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Average User Score: 7.7Dec 24, 2011I doubt Hugo will ever be called a masterpiece, but it is an extremely enjoyable movie. This isn't a "comedy" and it's not anI doubt Hugo will ever be called a masterpiece, but it is an extremely enjoyable movie. This isn't a "comedy" and it's not an action-adventure. There are no gangsters or drug dealers. There are no evil wizards to save the world from. The troubled youngsters in this film are intelligent, well-read, mostly well-spoken kids who just need a chance to lead normal lives. They're not teen prostitutes or drug mules or reincarnated princesses. Huge is just not that kind of movie. What it is, is a calm, mature, lovingly crafted indulgence in the passion and magic of filmmaking. Everything in this film is there to show you what going to the movies used to be about. There's also a subtheme about people learning to accept their limitations and transcend them that will either be inspiring, or, to judge from several of the reviews here, infuriating and humiliating. Oh well.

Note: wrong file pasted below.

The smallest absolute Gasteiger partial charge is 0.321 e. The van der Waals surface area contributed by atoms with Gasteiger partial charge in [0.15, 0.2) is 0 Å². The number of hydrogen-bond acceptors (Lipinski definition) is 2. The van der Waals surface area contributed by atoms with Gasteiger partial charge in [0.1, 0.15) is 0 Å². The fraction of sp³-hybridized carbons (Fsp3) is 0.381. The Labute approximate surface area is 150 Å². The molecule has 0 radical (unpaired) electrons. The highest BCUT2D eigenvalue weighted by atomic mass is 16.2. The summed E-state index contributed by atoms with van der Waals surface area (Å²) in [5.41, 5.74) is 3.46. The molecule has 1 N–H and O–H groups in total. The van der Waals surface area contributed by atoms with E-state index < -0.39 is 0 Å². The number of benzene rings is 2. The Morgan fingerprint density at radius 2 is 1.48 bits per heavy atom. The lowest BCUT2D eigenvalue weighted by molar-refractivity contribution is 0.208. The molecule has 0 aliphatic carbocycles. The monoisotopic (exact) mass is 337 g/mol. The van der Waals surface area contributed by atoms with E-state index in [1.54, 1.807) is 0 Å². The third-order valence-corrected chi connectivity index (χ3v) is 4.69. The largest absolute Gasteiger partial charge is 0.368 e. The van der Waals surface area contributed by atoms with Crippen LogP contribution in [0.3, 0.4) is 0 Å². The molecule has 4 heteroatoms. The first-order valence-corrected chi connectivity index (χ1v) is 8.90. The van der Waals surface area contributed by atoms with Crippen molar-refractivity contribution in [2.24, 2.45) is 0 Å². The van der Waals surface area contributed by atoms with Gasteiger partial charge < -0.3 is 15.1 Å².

The acting isn't supposed to be profound or larger-than-life. Again, that's not what this movie is about. This is about extraordinary people inhabiting ordinary lives.
Other reviewers have mentioned all the coincidences and plot gimmicks in Hugo. True, but so what? Again, the film was constructed to show how people in a certain place at a certain time recapture some magic in their lives. It doesn't really matter just how they got to that place. Hugo is not a grimy slice-of-reality flick that wallows in all the sordid details of the characters' dysfunctional lives. Here Scorsese isn't interested in showing how and why his characters self-destruct, he's interested in showing how people OVERCOME their past to become something better. Hugo's an orphan...but that doesn't mean he has to hide from the world, and it doesn't mean he serves no useful purpose. Cohen's character is a middle-aged bully with a gimpy leg...but that doesn't mean he can't learn to be nice. Papa George is a bitter old toymaker...but that doesn't mean he can't be proud of what he's accomplished.
That's the uplifting message of Hugo, and it's a message wrapped in the most gorgeous 3D cinematography I've ever seen. The only thing I didn't really like about it was the British accents (which, contrary to a previous reviewer's claim, were natural to the mostly English cast), but that's a minor gripe and apart from Cohen's dock-worker honk, the accents really don't detract from the story at all.
Highly recommended for those who can concentrate on the screen for longer than thirty seconds without something blowing up or zooming around.… Expand